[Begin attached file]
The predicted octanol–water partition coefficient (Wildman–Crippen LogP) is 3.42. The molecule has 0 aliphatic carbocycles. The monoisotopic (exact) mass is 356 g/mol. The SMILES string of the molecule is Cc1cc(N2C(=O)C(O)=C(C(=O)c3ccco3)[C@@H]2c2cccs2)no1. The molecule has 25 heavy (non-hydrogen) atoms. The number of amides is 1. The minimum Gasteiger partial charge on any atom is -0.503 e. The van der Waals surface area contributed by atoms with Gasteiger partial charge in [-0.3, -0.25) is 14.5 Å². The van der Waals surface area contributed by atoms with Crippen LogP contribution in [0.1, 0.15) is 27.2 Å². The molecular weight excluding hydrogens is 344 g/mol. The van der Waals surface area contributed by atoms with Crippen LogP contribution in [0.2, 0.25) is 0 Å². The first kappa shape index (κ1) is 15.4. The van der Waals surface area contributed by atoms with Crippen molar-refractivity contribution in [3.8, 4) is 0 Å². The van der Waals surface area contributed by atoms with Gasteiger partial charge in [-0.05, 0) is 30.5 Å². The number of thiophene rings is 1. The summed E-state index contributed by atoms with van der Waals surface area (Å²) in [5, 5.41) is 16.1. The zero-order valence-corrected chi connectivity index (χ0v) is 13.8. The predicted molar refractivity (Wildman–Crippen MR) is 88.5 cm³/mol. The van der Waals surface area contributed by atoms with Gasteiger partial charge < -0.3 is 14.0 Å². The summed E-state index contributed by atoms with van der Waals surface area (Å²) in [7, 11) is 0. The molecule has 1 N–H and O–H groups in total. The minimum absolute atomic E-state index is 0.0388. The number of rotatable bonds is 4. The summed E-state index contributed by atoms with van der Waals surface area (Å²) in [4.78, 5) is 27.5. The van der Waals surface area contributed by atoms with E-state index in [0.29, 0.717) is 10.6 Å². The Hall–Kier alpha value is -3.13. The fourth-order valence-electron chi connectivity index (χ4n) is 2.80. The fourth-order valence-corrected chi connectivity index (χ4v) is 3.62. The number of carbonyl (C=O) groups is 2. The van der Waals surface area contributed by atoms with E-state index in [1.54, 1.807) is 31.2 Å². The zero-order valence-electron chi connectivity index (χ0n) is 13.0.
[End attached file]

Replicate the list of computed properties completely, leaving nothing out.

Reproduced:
The predicted octanol–water partition coefficient (Wildman–Crippen LogP) is 3.42. The molecule has 0 aliphatic carbocycles. The monoisotopic (exact) mass is 356 g/mol. The SMILES string of the molecule is Cc1cc(N2C(=O)C(O)=C(C(=O)c3ccco3)[C@@H]2c2cccs2)no1. The molecule has 25 heavy (non-hydrogen) atoms. The number of amides is 1. The minimum Gasteiger partial charge on any atom is -0.503 e. The van der Waals surface area contributed by atoms with Gasteiger partial charge in [-0.3, -0.25) is 14.5 Å². The van der Waals surface area contributed by atoms with Crippen LogP contribution in [0.1, 0.15) is 27.2 Å². The molecular weight excluding hydrogens is 344 g/mol. The van der Waals surface area contributed by atoms with Crippen LogP contribution in [0.2, 0.25) is 0 Å². The first kappa shape index (κ1) is 15.4. The van der Waals surface area contributed by atoms with Crippen molar-refractivity contribution in [3.8, 4) is 0 Å². The van der Waals surface area contributed by atoms with Gasteiger partial charge in [-0.05, 0) is 30.5 Å². The number of thiophene rings is 1. The summed E-state index contributed by atoms with van der Waals surface area (Å²) in [5, 5.41) is 16.1. The zero-order valence-corrected chi connectivity index (χ0v) is 13.8. The predicted molar refractivity (Wildman–Crippen MR) is 88.5 cm³/mol. The van der Waals surface area contributed by atoms with Gasteiger partial charge < -0.3 is 14.0 Å². The summed E-state index contributed by atoms with van der Waals surface area (Å²) in [7, 11) is 0. The molecule has 1 N–H and O–H groups in total. The minimum absolute atomic E-state index is 0.0388. The number of rotatable bonds is 4. The summed E-state index contributed by atoms with van der Waals surface area (Å²) in [4.78, 5) is 27.5. The van der Waals surface area contributed by atoms with E-state index in [0.29, 0.717) is 10.6 Å². The Hall–Kier alpha value is -3.13. The fourth-order valence-electron chi connectivity index (χ4n) is 2.80. The fourth-order valence-corrected chi connectivity index (χ4v) is 3.62. The number of carbonyl (C=O) groups is 2. The van der Waals surface area contributed by atoms with E-state index in [1.54, 1.807) is 31.2 Å². The zero-order valence-electron chi connectivity index (χ0n) is 13.0.